Saturday, February 25, 2012
SOUTH REDONDO BEACH (CBS) — A group of SoCal mothers believe electricity is making their families sick.
CBS2’s Paul Magers spoke with these residents to find out why they think nearby power lines and their neighborhood substation is creating unsafe living conditions.
“This is my hair loss from one shower,” said Lori Barber, a resident in South Redondo Beach.
“I absolutely worry about health issues,” Doris Don-Lou Richmond, another mother in the area, told us.
Mary Contreras is another mother who said her daughter has been experiencing a variety of gastrointestinal problems and that half of her esophagus is paralyzed.
These women offered story after story of unexplained medical issues that have been affecting them and their families in recent months.
Their neighborhood is lined with schools and churches – and a Southern California Edison substation which sounds out electricity to the city of Redondo Beach.
When you first arrive in the neighborhood you may not notice the substation, innocuously surrounded by green hedges. Many residents said they didn’t even realize the substation was there until after they purchased their homes.
The first 5 homes to be built on Barber family’s street were used to house the Edison employees that worked at the facility. They had intended to tear down the homes and building to expand the substation.
However, Edison sold the homes in the ‘90s. The Barbers bought one of those residences in April 2010 from a previous owner and their baby Adelaide was born in November of that same year.
Three months later, their Barbers said their daughter was diagnosed with unexplainable gastrointestinal issues.
“I can’t help but believe it’s related to living here,” Barber said. “I have a 14-month-old baby girl that was just in the hospital last month with issues that we still don’t 100 percent have answers for or that just don’t make sense.”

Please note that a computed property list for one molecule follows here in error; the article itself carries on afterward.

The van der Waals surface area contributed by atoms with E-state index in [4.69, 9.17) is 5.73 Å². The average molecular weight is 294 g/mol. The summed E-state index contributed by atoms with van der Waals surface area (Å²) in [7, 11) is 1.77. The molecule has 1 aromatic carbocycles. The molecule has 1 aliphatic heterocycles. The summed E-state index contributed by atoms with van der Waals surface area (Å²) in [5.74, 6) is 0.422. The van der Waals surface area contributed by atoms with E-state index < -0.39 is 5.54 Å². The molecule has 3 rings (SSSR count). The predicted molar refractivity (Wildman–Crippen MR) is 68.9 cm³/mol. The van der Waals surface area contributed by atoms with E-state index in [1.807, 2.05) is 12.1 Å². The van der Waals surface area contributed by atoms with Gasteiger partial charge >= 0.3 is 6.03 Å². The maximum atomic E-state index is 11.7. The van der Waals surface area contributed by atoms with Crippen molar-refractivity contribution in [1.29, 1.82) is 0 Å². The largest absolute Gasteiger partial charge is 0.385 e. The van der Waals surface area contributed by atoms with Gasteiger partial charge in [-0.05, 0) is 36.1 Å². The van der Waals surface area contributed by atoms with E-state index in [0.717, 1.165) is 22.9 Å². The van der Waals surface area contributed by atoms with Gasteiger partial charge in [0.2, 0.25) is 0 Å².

Mary Contreras lives around the corner, directly behind the substation, and didn’t have answers for her son’s or daughter’s illnesses either, or the headaches that plague her daily.
“My son, he was diagnosed with a tumor, with a lot of joint problems,” Contreras said.
There is no proof what caused these illnesses but these residents believe electromagnetic fields (EMFs) generated by the Edison power lines are making them ill.
Barber’s husband, Tom, showed us the power lines surrounding his home.
“We have a situation that we have electricity from high from both sides, high from over there and underground from in front of the house,” Tom Barber said.
“You’re in your own boxed-in microwave.”
At their request, Edison has been out to measure the EMFs in all of their homes. Edison notes on its paperwork that one milligauss is the average reading in most homes. The company reported that this South Redondo community had readings that ranged between 4.1 – 32.6.
Edison said EMF readings vary based on what is inside a home: not all readings relate to power lines.
Doris Don-Lou Richmond has EMFs ranging from 5.4 – 13.9 on her property and an electrically charged gas line. The gas company’s marked her meter “11 Volts” – alerting employees to stay clear.